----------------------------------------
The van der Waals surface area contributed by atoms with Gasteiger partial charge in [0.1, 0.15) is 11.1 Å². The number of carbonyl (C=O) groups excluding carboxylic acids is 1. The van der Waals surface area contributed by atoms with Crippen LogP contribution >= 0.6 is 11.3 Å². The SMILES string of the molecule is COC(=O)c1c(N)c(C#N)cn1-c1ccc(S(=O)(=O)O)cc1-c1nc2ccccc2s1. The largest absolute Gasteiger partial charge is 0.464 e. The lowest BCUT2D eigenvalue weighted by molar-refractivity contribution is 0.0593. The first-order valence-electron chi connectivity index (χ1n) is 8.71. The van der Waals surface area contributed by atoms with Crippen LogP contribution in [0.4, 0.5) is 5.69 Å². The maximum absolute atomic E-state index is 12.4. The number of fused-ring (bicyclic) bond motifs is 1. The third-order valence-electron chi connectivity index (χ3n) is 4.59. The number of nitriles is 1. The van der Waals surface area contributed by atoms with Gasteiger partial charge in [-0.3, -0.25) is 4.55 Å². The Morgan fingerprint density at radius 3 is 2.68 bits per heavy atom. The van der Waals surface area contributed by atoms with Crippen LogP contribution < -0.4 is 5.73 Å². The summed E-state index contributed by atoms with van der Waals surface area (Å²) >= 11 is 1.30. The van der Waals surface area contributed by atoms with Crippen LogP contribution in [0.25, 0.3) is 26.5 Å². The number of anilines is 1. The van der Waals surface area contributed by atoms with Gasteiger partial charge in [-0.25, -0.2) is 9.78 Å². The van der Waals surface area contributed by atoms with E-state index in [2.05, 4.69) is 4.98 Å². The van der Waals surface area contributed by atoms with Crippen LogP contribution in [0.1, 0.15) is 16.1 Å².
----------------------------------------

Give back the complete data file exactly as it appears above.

The van der Waals surface area contributed by atoms with Gasteiger partial charge in [0.1, 0.15) is 11.1 Å². The number of carbonyl (C=O) groups excluding carboxylic acids is 1. The van der Waals surface area contributed by atoms with Crippen LogP contribution >= 0.6 is 11.3 Å². The SMILES string of the molecule is COC(=O)c1c(N)c(C#N)cn1-c1ccc(S(=O)(=O)O)cc1-c1nc2ccccc2s1. The largest absolute Gasteiger partial charge is 0.464 e. The lowest BCUT2D eigenvalue weighted by molar-refractivity contribution is 0.0593. The first-order valence-electron chi connectivity index (χ1n) is 8.71. The van der Waals surface area contributed by atoms with Crippen LogP contribution in [0.4, 0.5) is 5.69 Å². The maximum absolute atomic E-state index is 12.4. The number of fused-ring (bicyclic) bond motifs is 1. The third-order valence-electron chi connectivity index (χ3n) is 4.59. The number of nitriles is 1. The van der Waals surface area contributed by atoms with Gasteiger partial charge in [-0.3, -0.25) is 4.55 Å². The Morgan fingerprint density at radius 3 is 2.68 bits per heavy atom. The van der Waals surface area contributed by atoms with Crippen LogP contribution < -0.4 is 5.73 Å². The summed E-state index contributed by atoms with van der Waals surface area (Å²) >= 11 is 1.30. The van der Waals surface area contributed by atoms with Crippen LogP contribution in [0.25, 0.3) is 26.5 Å². The number of anilines is 1. The van der Waals surface area contributed by atoms with Gasteiger partial charge in [-0.25, -0.2) is 9.78 Å². The van der Waals surface area contributed by atoms with E-state index in [2.05, 4.69) is 4.98 Å². The van der Waals surface area contributed by atoms with Crippen LogP contribution in [0.1, 0.15) is 16.1 Å².